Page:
That year we also started the DTrace challenge. The premise was that if we chained up Jarod in the exhibition hall, developers could bring him their applications and he could use DTrace to find a performance win — or he’d fork over a free iPod. In three years Jarod has given out one iPod and that one deserves a Bondsian asterisk.

After the excitement of the keynote, and the frenetic pace of the exhibition hall (and a haircut), Jarod and I anticipated at least fair interest in our talk, but we expected the numbers to be down a bit because we were presenting in the afternoon on the last day of the conference. We got to the room 15 minutes early to set up, skirting what we thought must have been the line for lunch, or free beer, or something, but turned out to be the line for our talk. Damn. It turns out that in addition to the 1,000 in the room, there was an overflow room with another 500-1,000 people. That first DTrace for Java talk had only the most basic features like tracing method entry and return, memory allocation, and Java stack backtraces — but we already knew we were off to a good start.

2006

No keynote, but the DTrace challenge was on again and our talk reprised its primo slot on the last day of the conference after lunch (yes, that’s sarcasm). That year the Java group took the step of including DTrace support in the JVM itself. It was also possible to dynamically turn instrumentation of the JVM off and on as opposed to the start-time option of the year before. In addition to our talk, there was a DTrace hands-on lab that was quite popular and got people some DTrace experience after watching what it can do in the hands of someone like Jarod.

2007

The DTrace talk in 2007 (again, last day of the conference after lunch) was actually one of my favorite demos I’ve given because I had never seen the technology we were presenting before. Shortly before JavaOne started, Lev Serebryakov from the Java group had built a way of embedding static probes in a Java program. While this isn’t required to trace Java code, it does mean that developers can expose the higher level semantics of their programs to users and developers through DTrace. Jarod hacked up an example in his hotel room about 20 minutes before we presented, and amazingly it all went off without a hitch. How money is that?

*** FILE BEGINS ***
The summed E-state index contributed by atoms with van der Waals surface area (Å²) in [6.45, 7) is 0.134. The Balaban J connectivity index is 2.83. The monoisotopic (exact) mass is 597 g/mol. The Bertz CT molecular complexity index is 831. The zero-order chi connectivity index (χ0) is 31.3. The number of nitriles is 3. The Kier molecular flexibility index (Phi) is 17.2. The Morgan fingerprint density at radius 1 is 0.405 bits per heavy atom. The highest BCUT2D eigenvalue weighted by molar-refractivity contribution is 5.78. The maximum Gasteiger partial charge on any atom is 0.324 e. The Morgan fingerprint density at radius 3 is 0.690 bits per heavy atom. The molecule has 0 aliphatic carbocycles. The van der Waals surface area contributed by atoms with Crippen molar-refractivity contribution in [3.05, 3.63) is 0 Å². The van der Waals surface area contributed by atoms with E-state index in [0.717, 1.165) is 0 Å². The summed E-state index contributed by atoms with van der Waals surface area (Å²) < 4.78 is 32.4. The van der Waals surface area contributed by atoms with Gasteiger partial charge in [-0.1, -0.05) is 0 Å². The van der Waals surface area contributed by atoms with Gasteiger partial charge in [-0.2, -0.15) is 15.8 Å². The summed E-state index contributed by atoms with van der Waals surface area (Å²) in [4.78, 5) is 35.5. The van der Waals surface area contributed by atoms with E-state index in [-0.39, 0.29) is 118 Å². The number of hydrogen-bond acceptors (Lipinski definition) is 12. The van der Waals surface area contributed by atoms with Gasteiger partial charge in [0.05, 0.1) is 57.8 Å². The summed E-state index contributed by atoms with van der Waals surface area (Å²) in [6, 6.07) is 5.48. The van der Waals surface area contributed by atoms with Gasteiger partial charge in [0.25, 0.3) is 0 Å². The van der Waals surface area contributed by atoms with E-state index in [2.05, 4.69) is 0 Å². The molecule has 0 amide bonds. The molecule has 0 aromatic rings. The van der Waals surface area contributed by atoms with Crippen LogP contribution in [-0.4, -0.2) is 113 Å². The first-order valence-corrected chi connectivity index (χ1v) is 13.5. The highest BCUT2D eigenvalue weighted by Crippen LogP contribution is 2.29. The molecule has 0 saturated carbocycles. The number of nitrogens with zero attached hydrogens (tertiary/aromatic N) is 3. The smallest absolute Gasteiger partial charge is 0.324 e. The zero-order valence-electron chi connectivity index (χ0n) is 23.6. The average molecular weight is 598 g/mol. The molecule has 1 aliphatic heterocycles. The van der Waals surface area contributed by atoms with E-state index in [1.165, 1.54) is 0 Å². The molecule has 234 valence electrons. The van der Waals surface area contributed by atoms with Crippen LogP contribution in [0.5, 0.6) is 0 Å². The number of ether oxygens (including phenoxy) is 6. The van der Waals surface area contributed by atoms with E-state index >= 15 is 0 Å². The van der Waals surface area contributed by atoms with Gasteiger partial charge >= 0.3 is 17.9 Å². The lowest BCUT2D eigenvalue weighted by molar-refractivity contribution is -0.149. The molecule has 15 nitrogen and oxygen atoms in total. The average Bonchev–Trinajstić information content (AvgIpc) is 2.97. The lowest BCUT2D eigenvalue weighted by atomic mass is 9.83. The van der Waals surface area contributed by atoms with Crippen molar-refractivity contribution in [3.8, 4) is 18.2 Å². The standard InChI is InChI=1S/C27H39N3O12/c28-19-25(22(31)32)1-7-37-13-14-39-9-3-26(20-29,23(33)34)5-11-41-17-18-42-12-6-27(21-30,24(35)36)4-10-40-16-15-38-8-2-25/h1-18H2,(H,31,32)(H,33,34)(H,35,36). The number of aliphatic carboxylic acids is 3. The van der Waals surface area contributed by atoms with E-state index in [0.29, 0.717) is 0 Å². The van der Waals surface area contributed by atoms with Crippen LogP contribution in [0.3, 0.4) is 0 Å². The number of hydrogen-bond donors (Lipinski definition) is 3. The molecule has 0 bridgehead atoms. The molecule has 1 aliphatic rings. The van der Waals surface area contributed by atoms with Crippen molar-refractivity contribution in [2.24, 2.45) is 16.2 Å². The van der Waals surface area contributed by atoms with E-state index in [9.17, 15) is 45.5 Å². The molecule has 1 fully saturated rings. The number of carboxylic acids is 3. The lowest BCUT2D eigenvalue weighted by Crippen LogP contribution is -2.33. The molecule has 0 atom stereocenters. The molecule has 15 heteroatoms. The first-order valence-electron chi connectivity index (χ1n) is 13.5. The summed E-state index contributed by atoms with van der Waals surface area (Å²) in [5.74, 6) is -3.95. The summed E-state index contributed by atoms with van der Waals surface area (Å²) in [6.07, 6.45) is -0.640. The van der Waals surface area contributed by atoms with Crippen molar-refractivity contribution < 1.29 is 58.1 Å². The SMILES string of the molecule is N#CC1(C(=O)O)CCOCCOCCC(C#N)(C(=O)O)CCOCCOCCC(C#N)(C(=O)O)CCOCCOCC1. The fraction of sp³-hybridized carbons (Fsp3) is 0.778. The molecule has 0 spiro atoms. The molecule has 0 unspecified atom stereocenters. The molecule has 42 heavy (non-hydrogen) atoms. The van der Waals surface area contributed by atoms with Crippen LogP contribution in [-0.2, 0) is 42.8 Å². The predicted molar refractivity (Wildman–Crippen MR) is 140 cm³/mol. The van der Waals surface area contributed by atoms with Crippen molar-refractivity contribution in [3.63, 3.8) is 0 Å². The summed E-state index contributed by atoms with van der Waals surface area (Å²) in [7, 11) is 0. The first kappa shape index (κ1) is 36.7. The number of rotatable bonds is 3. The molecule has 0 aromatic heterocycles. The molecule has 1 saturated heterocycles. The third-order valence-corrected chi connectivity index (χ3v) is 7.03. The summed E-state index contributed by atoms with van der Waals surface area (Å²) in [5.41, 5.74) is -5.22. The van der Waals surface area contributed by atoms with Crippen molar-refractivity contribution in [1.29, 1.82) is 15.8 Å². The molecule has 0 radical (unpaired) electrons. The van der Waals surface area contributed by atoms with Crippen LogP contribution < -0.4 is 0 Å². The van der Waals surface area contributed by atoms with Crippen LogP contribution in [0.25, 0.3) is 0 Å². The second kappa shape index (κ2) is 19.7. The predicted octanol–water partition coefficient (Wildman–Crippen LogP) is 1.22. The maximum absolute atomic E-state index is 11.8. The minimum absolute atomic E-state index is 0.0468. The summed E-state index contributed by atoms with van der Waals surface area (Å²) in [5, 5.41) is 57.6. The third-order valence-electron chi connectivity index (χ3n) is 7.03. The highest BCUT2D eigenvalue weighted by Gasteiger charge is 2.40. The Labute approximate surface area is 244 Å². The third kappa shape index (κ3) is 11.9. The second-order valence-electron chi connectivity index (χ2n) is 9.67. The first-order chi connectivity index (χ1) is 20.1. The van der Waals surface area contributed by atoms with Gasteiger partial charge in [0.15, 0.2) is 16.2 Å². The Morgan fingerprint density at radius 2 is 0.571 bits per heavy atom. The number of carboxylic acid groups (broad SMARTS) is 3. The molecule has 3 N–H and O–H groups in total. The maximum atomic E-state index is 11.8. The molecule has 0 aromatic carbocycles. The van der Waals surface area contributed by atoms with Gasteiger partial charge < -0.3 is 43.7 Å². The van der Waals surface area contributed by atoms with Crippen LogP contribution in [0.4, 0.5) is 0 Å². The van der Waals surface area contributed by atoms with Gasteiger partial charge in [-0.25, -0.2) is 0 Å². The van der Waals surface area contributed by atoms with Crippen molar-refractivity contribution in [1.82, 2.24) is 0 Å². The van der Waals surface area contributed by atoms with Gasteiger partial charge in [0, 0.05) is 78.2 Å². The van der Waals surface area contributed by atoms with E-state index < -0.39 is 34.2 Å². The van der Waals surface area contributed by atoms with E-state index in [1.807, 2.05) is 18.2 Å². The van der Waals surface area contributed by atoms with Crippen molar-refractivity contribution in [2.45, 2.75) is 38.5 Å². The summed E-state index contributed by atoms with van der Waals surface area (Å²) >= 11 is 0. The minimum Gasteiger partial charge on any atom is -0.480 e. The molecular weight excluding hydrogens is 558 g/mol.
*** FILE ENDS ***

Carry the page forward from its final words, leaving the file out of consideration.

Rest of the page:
JSDT — as the Java Statically Defined Tracing is called — is in development for the next version of the JVM, and is the next step for DTrace support of dynamic languages. Java was the first dynamic language that we first considered for use with DTrace, and it’s quite a tough environment to support due to the incredible sophistication of the JVM. That support has lead the way for other dynamic languages such as Ruby, Perl, and Python which all now have built-in DTrace providers.

2008

For DTrace and Java, this is not the end. It is not even the beginning of the end. Jarod and I are out, but Jon, Simon, Angelo, Raghavan, Amit, and others are in. At JavaOne 2008 next month there will be a talk, a BOF, and a hands-on lab about DTrace for Java and it’s not even all Java: there’s some php and JavaScript mixed in and both also have their own DTrace providers. I’ve enjoyed speaking at JavaOne these past three years, and while it’s good to pass the torch, I’ll miss doing it again this year. If I have the time, and can get past security I’ll try to sneak into Jon and Simon’s talk — though it will be a departure from tradition for a DTrace talk to fall on a day other than the last.